Florida Construction Bonds

At Surety Bonds Agent, we offer a full range of surety bonds nationwide through an extended carrier network. Continue below to learn more about Florida construction bonds. If you have additional questions or want to explore bonding solutions for your business, speak with one of our knowledgeable surety bond experts.

 

What Is a Florida Construction Bond?

Florida construction surety bonds protect state and local contracting authorities and private project owners against the financial harm that can result from a contractor’s regulatory or contractual violations. 

 

What Types of Florida Construction Bonds May Be Needed?

Florida licenses contractors at the state level and some Florida municipalities have their own licensing requirements. Some contractors will have to provide a contractor license bond in order to obtain a state license.

Florida’s Little Miller Act, the state’s version of the federal Miller Act, requires both performance bonds and payment bonds from contractors working on state-funded projects valued in excess of $100,000, though there may be some exemptions. Private project owners may also require their contractors to provide these bonds. Bid bonds may be required by both public and private project owners during a competitive bidding process. Both government and private project owners may require contractors to purchase any of the following types of construction bonds:

  • Maintenance bonds
  • Subdivision/site improvement bonds
  • Supply bonds
  • Solar decommissioning bonds
  • Right of Way bonds
  • Contractor license bonds

How Does a Florida Construction Bond Work?

The three parties to every Florida construction bond are the: 

  • Obligee—the contracting authority/project owner
  • Principal—the contractor
  • Surety—the bond’s guarantor

The obligee sets the required bond amount, also known as the bond’s “penal sum.” The principal is legally obligated to pay valid claims up to the full amount of the bond. The surety agrees to extend credit up to that amount to the principal for the purpose of paying claims. The surety will initially pay the claimant as a loan to the principal, who then must repay the resulting debt to the surety. Not doing so can subject the principal to legal debt recovery action by the surety.

How Much Does It Cost?

The two factors that go into calculating the annual premium for a Florida construction bond are the required bond amount and the premium rate. The surety sets the premium rate based on the principal’s creditworthiness, which is a reliable measure of the risk of not being repaid for claims paid on the principal’s behalf.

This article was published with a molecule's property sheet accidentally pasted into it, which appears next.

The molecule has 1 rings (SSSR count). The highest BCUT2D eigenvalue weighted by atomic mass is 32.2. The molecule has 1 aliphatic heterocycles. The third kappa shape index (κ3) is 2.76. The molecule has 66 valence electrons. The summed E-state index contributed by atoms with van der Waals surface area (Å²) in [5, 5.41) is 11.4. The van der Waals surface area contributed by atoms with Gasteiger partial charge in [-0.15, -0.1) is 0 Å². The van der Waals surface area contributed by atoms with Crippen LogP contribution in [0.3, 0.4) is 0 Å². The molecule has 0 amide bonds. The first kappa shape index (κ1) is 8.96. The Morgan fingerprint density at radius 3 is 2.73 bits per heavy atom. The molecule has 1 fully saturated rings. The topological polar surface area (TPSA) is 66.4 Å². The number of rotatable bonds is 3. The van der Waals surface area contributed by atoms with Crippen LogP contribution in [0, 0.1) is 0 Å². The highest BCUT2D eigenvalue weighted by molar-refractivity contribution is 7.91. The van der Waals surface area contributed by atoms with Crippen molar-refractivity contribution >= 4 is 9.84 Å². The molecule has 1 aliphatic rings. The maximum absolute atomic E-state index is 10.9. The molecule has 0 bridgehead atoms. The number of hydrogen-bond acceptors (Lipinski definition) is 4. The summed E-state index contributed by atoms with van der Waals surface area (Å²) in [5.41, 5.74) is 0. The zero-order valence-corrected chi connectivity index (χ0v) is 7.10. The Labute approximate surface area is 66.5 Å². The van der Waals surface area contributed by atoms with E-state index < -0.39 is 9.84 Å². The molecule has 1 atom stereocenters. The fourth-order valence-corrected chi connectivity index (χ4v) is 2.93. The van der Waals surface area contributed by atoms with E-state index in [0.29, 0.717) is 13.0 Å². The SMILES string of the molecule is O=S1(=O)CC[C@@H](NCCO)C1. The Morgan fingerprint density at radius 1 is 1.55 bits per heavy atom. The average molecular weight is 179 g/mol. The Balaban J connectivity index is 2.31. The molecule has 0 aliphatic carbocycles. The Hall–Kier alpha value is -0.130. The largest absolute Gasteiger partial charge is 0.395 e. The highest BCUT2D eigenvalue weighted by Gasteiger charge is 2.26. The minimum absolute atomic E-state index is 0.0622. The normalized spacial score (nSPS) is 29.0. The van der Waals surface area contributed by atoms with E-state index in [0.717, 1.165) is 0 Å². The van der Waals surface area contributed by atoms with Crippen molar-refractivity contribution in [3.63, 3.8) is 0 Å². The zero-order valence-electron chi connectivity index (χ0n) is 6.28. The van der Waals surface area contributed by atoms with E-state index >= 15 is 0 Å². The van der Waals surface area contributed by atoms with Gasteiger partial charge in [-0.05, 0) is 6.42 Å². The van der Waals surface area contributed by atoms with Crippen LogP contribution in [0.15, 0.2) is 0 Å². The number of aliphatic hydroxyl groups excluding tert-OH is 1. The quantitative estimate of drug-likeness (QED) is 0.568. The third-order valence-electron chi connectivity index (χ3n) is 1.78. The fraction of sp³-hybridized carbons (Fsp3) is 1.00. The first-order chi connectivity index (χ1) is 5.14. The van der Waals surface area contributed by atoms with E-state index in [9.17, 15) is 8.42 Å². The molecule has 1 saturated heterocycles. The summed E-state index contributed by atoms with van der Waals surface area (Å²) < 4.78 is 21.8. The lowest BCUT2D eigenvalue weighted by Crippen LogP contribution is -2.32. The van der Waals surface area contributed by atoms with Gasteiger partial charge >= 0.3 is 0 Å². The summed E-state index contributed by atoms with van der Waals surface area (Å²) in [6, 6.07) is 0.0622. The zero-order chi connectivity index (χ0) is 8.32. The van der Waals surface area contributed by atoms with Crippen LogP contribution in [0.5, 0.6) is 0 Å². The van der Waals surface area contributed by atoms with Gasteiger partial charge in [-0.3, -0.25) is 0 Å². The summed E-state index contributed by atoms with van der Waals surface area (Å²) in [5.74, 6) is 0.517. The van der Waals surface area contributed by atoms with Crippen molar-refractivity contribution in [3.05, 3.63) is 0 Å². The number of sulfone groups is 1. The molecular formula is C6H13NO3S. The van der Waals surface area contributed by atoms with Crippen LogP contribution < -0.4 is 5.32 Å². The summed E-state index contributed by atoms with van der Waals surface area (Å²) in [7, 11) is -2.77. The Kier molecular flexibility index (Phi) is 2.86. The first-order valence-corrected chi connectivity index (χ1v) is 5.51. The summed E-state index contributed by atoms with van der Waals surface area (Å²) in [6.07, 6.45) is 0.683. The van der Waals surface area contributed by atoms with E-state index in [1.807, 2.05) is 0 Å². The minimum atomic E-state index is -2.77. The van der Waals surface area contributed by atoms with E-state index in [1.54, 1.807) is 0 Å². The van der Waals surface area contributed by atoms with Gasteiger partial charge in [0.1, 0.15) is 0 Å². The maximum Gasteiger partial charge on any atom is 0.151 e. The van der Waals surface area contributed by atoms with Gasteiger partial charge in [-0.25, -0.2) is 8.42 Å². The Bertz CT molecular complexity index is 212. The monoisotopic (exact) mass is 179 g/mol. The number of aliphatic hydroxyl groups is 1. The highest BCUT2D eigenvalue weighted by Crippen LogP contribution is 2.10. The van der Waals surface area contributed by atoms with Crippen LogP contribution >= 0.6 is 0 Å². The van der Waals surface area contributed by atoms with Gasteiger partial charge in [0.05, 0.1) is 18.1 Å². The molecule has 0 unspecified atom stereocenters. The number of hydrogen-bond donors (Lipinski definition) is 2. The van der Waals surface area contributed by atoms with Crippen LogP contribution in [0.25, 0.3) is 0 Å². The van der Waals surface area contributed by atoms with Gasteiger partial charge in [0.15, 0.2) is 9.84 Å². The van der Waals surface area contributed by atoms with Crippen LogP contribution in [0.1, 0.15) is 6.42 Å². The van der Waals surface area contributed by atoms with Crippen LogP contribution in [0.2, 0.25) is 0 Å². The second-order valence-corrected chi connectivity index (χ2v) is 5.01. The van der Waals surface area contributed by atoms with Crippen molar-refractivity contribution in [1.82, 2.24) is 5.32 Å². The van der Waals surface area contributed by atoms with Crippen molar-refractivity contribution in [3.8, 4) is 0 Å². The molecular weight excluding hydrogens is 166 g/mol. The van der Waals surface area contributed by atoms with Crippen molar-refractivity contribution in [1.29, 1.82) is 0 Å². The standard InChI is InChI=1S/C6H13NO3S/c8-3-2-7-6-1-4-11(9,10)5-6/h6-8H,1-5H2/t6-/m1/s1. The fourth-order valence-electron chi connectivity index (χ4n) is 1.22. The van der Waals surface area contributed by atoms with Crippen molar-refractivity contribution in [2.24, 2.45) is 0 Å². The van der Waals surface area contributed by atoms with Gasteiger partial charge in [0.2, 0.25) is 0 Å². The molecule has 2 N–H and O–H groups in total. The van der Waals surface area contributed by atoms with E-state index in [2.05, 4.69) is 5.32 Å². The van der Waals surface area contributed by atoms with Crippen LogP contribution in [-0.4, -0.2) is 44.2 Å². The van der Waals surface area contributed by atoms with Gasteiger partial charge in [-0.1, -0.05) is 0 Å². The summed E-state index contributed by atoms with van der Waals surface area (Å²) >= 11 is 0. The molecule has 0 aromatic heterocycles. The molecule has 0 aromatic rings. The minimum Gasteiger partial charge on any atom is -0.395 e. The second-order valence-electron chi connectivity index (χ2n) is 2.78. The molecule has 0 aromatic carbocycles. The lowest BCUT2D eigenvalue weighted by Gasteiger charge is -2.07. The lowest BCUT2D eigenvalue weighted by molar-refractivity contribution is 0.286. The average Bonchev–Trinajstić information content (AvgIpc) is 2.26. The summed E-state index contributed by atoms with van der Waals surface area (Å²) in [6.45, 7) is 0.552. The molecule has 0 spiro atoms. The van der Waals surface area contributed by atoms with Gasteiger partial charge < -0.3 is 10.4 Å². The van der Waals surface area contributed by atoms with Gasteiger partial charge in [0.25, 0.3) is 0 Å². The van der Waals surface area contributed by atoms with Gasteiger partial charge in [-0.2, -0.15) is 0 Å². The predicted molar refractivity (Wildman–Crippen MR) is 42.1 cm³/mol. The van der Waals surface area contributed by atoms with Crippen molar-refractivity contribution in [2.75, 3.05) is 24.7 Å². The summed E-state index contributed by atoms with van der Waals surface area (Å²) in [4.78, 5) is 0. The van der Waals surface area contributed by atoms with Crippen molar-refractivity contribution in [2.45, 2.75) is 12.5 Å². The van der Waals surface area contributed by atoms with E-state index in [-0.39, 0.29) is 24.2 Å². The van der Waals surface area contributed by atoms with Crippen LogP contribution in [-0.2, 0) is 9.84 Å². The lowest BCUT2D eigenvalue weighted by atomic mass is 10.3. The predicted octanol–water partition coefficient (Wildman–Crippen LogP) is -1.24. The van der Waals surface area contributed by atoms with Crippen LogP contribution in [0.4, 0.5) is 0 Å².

A high personal credit score equates with a low risk to the surety, so the premium rate will also be low. A low score means higher risk, which warrants a higher premium rate.

The premium rate for a principal with good credit usually is in the range of 1% to 3%.

At Surety Bonds Agent, we offer a full range of surety bonds nationwide through an extended carrier network. Continue below to learn more about Florida construction bonds. If you have additional questions or want to explore bonding solutions for your business, speak with one of our knowledgeable surety bond experts.

 

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FREE CONSTRUCTION BOND QUOTE

What Is a Florida Construction Bond?

Florida construction surety bonds protect state and local contracting authorities and private project owners against the financial harm that can result from a contractor’s regulatory or contractual violations. 

 

Florida licenses contractors at the state level and some Florida municipalities have their own licensing requirements. Some contractors will have to provide a contractor license bond in order to obtain a state license.

Florida’s Little Miller Act, the state’s version of the federal Miller Act, requires both performance bonds and payment bonds from contractors working on state-funded projects valued in excess of $100,000, though there may be some exemptions. Private project owners may also require their contractors to provide these bonds. Bid bonds may be required by both public and private project owners during a competitive bidding process. Both government and private project owners may require contractors to purchase any of the following types of construction bonds:

  • Maintenance bonds
  • Subdivision/site improvement bonds
  • Supply bonds
  • Solar decommissioning bonds
  • Right of Way bonds
  • Contractor license bonds

The three parties to every Florida construction bond are the: 

  • Obligee—the contracting authority/project owner
  • Principal—the contractor
  • Surety—the bond’s guarantor

The obligee sets the required bond amount, also known as the bond’s “penal sum.” The principal is legally obligated to pay valid claims up to the full amount of the bond. The surety agrees to extend credit up to that amount to the principal for the purpose of paying claims. The surety will initially pay the claimant as a loan to the principal, who then must repay the resulting debt to the surety. Not doing so can subject the principal to legal debt recovery action by the surety.

The two factors that go into calculating the annual premium for a Florida construction bond are the required bond amount and the premium rate. The surety sets the premium rate based on the principal’s creditworthiness, which is a reliable measure of the risk of not being repaid for claims paid on the principal’s behalf. 

A high personal credit score equates with a low risk to the surety, so the premium rate will also be low. A low score means higher risk, which warrants a higher premium rate.

The premium rate for a principal with good credit usually is in the range of 1% to 3%.

 

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Request a quote online or call today to speak with one of our surety bond experts about obtaining a Florida construction bond.